National History Day 2016
Bay Farm Middle School participates in National History Day!
Creating an Annotated Bibliography

 

FAQ from NHD National Website.

 

What is an annotated Bibliography?

Why create one for the NHD project?

 

Creating an annotated bibliography lets your reader know what sources you used in the creation of your project. First, an annotated bibliography tells the reader how many sources you used and the quality and range of sources used in your research. It provides evidence of the many hours that you spent doing research in libraries, archives, classrooms, and on the internet. Second, the annotation informs the reader about how you used your sources and why they were valuable to understanding your topic. An annotated bibliography is crucial to the NHD process because it shows judges the scope and depth of your research.


What are the key elements of an Annotated Bibliography?


Some key elements to consider when creating an annotated bibliography:

Your list should be titled “Annotated Bibliography.” Not Bibliography, not Works Cited. Put this title in the top center of your first page.

Divide your Annotated Bibliography into two sections, labeled Primary Sources and Secondary Sources

    • In each section, entries should be alphabetized by the first word excluding “A,” “An,” and “The.”

Other key formatting instructions:

    • Single-space each entry and skip one line between entries.
    • All source citations are tabbed 1/2 inch (one tab) after the first line.
    • URLs (web addresses) should NOT be hyperlinked.
 
Citing Sources:

The NHD Contest Rule Book allows citations in Chicago or MLA Style, We are using the MLA style for our National History Day project.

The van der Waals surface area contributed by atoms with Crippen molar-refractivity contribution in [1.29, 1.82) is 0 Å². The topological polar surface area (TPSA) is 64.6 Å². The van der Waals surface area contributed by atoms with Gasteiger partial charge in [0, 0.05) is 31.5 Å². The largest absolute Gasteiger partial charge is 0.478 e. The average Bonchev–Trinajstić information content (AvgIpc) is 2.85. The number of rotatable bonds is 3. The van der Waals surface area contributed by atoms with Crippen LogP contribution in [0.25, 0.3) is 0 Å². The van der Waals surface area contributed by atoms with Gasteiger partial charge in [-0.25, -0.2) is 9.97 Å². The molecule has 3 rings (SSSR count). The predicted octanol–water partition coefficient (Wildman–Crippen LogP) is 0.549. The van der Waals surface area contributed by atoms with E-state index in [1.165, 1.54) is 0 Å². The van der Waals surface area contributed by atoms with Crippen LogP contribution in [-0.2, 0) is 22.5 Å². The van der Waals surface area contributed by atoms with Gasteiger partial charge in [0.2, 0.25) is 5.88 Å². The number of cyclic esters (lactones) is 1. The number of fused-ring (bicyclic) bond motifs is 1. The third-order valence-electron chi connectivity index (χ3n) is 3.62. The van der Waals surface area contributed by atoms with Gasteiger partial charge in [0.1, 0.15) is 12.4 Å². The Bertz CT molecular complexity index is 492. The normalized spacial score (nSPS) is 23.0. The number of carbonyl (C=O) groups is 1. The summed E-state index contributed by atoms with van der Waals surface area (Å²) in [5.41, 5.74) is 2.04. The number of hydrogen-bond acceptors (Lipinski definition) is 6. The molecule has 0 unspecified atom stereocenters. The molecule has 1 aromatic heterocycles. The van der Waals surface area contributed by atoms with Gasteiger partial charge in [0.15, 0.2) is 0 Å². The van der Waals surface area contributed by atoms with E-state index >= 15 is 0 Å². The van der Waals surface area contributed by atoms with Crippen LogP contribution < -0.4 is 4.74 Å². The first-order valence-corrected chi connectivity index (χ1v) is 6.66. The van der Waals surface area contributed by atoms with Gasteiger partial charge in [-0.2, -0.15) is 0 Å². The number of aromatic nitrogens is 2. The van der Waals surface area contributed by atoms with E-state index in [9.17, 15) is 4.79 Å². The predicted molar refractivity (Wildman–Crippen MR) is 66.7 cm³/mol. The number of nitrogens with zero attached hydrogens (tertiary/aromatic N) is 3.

As you complete your research, you should sort your research into primary and secondary sources. For complete definitions of primary and secondary sources, as well a complete set of the Contest Rules, go to www.nhd.org/rules.

 

Building Your Annotated Bibliography

You should build your bibliography as you conduct your research. Simply put, if you wait until the end of your project, this task will be messy, confusing, and complicated. It is easy to forget sources, mix up one source with another, and make simple mistakes. Let us start by citing a simple source together.

 

This year, we will use NoodleTools, a web-based program to help you create a polished, accurate annotated bibliography and also keep track in note cards of the quotes and paraphrases and where you found them in your sources. Since it is saved on a server, you do not have to worry about a water bottle exploding in your backpack and your notes getting soaked—the materials are always there when you log into the computer or via your tablet.

 

Let’s say that I am researching the Panama Canal, and I found Edmund Morris’ book about President Theodore Roosevelt called Theodore Rex. While I will skim the book to get a sense of the author’s purpose and argument, I want to use the Table of Contents or Index to focus in on the section that relates to my research. Using the index, I can jump to the section of the book where President Roosevelt is approached by Philippe Bunau-Varilla about a plan to get control of the canal that a French company began digging.

 

To cite a book, I need five key elements:

    • The name(s) of the author(s)
    • The complete title of the book
    • The city where it was published
    • The name of the company or university that published the book
    • The most recent copyright date of the book.

Writing Annotations

Now we need to create an annotation to support that citation. Essentially, we are giving the reader a hint about what he or she could find in this source. A good annotation contains three components:

    • It identifies what type of source this is (song, poem, book, website, journal article, diary entry, newspaper article, you get the drift….)
    • How was the source used?